The theme of this year's Edinburgh International Festival is of people crossing borders, assimilating into different cultures, and the essence of Paco Pena's new show 'Quimeras' is of migration, a topic familiar to him as he comes from Cordoba in the Andalusian region of Southern Spain, a popular place for migrants and the place where Flamenco music has its origins.
One of the world's foremost Flamenco guitar players, he is interested in social issues - in particular the difficulties migrants face when they arrive in a new country. Poverty stricken, when they first arrive they are subjected to resentment and exclusion from their new environment and it can take some time before they are able to integrate into the new society.
'Quimeras' focuses in particular on migrants from Ghana, whose culture has already exposed them to the aspirations of the Western world - it is a musical journey involving a group of musicians and dancers who arrive in Spain and endeavour to assimilate into that society.
With a simple stage - drums at the back and wooden chairs placed on either side - the entire show juxtaposes Flamenco songs and dance with African drummers and dancers. The dancing styles are of course completely different. Working within a minimal space, Flamenco dancing - which also originates from Andalusia - revolves around controlled passion with pounding feet and posturing gestures. African dancing is also passionate, but different with the focus being on a freer style.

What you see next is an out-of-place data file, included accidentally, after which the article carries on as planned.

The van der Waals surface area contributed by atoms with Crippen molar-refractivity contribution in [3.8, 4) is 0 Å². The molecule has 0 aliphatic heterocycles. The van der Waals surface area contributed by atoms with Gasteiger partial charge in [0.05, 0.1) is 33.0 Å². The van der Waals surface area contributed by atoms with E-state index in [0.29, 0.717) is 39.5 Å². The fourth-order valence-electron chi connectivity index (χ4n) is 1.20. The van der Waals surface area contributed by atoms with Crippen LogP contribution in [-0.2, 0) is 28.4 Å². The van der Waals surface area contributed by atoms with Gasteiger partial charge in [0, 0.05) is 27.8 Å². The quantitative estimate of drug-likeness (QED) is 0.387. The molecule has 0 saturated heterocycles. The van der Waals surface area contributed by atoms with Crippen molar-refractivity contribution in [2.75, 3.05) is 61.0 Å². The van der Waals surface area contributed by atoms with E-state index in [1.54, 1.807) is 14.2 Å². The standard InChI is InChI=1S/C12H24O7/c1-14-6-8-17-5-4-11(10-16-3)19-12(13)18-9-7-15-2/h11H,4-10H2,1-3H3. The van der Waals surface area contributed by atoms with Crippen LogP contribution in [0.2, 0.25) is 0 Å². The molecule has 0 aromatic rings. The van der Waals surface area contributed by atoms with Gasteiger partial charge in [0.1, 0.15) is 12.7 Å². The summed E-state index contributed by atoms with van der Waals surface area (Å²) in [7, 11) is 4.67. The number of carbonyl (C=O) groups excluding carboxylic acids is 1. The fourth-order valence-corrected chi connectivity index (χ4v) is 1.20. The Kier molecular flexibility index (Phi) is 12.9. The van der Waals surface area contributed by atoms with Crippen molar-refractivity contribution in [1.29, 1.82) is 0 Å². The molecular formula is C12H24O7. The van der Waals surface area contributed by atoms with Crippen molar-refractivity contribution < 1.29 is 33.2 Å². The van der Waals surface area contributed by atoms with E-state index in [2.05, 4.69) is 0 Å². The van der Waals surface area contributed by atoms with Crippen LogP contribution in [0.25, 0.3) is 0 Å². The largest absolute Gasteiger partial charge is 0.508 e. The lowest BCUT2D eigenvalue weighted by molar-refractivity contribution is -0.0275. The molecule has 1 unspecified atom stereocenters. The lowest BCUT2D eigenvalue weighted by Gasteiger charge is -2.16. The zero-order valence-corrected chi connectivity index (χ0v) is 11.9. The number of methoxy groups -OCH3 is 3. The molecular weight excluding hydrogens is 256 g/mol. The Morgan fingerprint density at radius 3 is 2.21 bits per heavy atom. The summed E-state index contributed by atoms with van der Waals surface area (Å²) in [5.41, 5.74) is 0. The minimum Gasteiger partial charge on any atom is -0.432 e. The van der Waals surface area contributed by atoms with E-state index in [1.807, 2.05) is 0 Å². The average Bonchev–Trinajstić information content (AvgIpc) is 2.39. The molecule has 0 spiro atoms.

The idea of using music and dance to relate the journey of Ghanaian migration into Spanish culture is adventurous and the production featured some talented musicians and dancers - notably the flamenco dancing of Angel Munoz, Marco Flores, Charo Espino and Guadalupe Torres.
The musicians - the flamenco guitarists and African drummers - also created a vibrant sound. But despite the quality of musicians and dancers, the production felt as though it was still in its experimental, rehearsal stage. The music and dancing was ultimately to portray the integration of migrants into a new society but all too often the production lacked cohesion.
Last night was the World Premier of 'Quimeras' and so it is hoped, as the show progresses, so too will the production.
Till 4 September, 8pm